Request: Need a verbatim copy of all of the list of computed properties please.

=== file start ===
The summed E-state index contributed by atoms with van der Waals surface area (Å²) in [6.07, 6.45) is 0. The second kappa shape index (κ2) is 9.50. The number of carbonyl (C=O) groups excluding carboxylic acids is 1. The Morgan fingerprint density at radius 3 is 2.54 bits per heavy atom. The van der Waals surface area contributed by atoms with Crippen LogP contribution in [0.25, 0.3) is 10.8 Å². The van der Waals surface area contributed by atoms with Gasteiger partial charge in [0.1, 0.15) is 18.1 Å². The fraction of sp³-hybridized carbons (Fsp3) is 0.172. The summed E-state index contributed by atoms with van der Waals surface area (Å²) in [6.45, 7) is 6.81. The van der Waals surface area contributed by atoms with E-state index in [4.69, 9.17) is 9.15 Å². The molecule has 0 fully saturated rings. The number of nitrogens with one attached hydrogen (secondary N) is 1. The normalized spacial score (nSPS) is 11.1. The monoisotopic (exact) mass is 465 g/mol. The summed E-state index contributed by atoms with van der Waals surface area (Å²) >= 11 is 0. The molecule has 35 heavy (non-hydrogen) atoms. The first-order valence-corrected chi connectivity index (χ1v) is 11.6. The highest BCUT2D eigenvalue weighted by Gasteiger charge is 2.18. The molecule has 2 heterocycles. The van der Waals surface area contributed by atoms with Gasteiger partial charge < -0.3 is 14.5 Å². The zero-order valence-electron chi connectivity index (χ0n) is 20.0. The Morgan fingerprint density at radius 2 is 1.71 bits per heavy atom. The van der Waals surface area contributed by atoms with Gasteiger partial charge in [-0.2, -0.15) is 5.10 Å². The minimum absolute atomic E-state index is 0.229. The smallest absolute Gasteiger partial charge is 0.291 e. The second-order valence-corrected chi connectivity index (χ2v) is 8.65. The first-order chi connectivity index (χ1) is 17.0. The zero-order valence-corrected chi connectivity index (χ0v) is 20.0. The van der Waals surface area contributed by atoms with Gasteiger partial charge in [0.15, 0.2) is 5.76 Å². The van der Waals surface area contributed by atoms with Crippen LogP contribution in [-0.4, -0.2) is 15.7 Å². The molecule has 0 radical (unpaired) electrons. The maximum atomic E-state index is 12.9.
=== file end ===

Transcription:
The summed E-state index contributed by atoms with van der Waals surface area (Å²) in [6.07, 6.45) is 0. The second kappa shape index (κ2) is 9.50. The number of carbonyl (C=O) groups excluding carboxylic acids is 1. The Morgan fingerprint density at radius 3 is 2.54 bits per heavy atom. The van der Waals surface area contributed by atoms with Crippen LogP contribution in [0.25, 0.3) is 10.8 Å². The van der Waals surface area contributed by atoms with Gasteiger partial charge in [0.1, 0.15) is 18.1 Å². The fraction of sp³-hybridized carbons (Fsp3) is 0.172. The summed E-state index contributed by atoms with van der Waals surface area (Å²) in [6.45, 7) is 6.81. The van der Waals surface area contributed by atoms with E-state index in [4.69, 9.17) is 9.15 Å². The molecule has 0 fully saturated rings. The number of nitrogens with one attached hydrogen (secondary N) is 1. The normalized spacial score (nSPS) is 11.1. The monoisotopic (exact) mass is 465 g/mol. The summed E-state index contributed by atoms with van der Waals surface area (Å²) >= 11 is 0. The molecule has 35 heavy (non-hydrogen) atoms. The first-order valence-corrected chi connectivity index (χ1v) is 11.6. The highest BCUT2D eigenvalue weighted by Gasteiger charge is 2.18. The molecule has 2 heterocycles. The van der Waals surface area contributed by atoms with Gasteiger partial charge < -0.3 is 14.5 Å². The zero-order valence-electron chi connectivity index (χ0n) is 20.0. The Morgan fingerprint density at radius 2 is 1.71 bits per heavy atom. The van der Waals surface area contributed by atoms with Gasteiger partial charge in [-0.2, -0.15) is 5.10 Å². The minimum absolute atomic E-state index is 0.229. The smallest absolute Gasteiger partial charge is 0.291 e. The second-order valence-corrected chi connectivity index (χ2v) is 8.65. The first-order chi connectivity index (χ1) is 17.0. The zero-order valence-corrected chi connectivity index (χ0v) is 20.0. The van der Waals surface area contributed by atoms with Gasteiger partial charge in [0.15, 0.2) is 5.76 Å². The van der Waals surface area contributed by atoms with Crippen LogP contribution in [-0.4, -0.2) is 15.7 Å². The molecule has 0 radical (unpaired) electrons. The maximum atomic E-state index is 12.9.